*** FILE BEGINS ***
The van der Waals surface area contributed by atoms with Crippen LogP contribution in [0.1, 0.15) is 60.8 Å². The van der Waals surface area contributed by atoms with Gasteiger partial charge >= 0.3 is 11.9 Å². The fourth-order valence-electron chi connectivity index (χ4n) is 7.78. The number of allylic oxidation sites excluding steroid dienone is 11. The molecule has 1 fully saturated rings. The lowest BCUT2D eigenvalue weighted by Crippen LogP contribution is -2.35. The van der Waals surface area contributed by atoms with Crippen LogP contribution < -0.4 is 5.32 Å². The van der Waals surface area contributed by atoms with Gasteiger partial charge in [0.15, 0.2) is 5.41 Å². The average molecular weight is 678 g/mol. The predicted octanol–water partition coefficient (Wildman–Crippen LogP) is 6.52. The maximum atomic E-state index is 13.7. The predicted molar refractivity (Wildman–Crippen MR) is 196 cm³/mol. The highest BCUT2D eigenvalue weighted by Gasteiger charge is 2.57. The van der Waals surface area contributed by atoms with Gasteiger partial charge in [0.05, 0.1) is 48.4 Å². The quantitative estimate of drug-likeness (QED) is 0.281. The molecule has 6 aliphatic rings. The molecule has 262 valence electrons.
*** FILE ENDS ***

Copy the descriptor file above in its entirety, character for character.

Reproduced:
The van der Waals surface area contributed by atoms with Crippen LogP contribution in [0.1, 0.15) is 60.8 Å². The van der Waals surface area contributed by atoms with Gasteiger partial charge >= 0.3 is 11.9 Å². The fourth-order valence-electron chi connectivity index (χ4n) is 7.78. The number of allylic oxidation sites excluding steroid dienone is 11. The molecule has 1 fully saturated rings. The lowest BCUT2D eigenvalue weighted by Crippen LogP contribution is -2.35. The van der Waals surface area contributed by atoms with Crippen LogP contribution < -0.4 is 5.32 Å². The van der Waals surface area contributed by atoms with Gasteiger partial charge in [0.15, 0.2) is 5.41 Å². The average molecular weight is 678 g/mol. The predicted octanol–water partition coefficient (Wildman–Crippen LogP) is 6.52. The maximum atomic E-state index is 13.7. The predicted molar refractivity (Wildman–Crippen MR) is 196 cm³/mol. The highest BCUT2D eigenvalue weighted by Gasteiger charge is 2.57. The van der Waals surface area contributed by atoms with Gasteiger partial charge in [0.05, 0.1) is 48.4 Å². The quantitative estimate of drug-likeness (QED) is 0.281. The molecule has 6 aliphatic rings. The molecule has 262 valence electrons.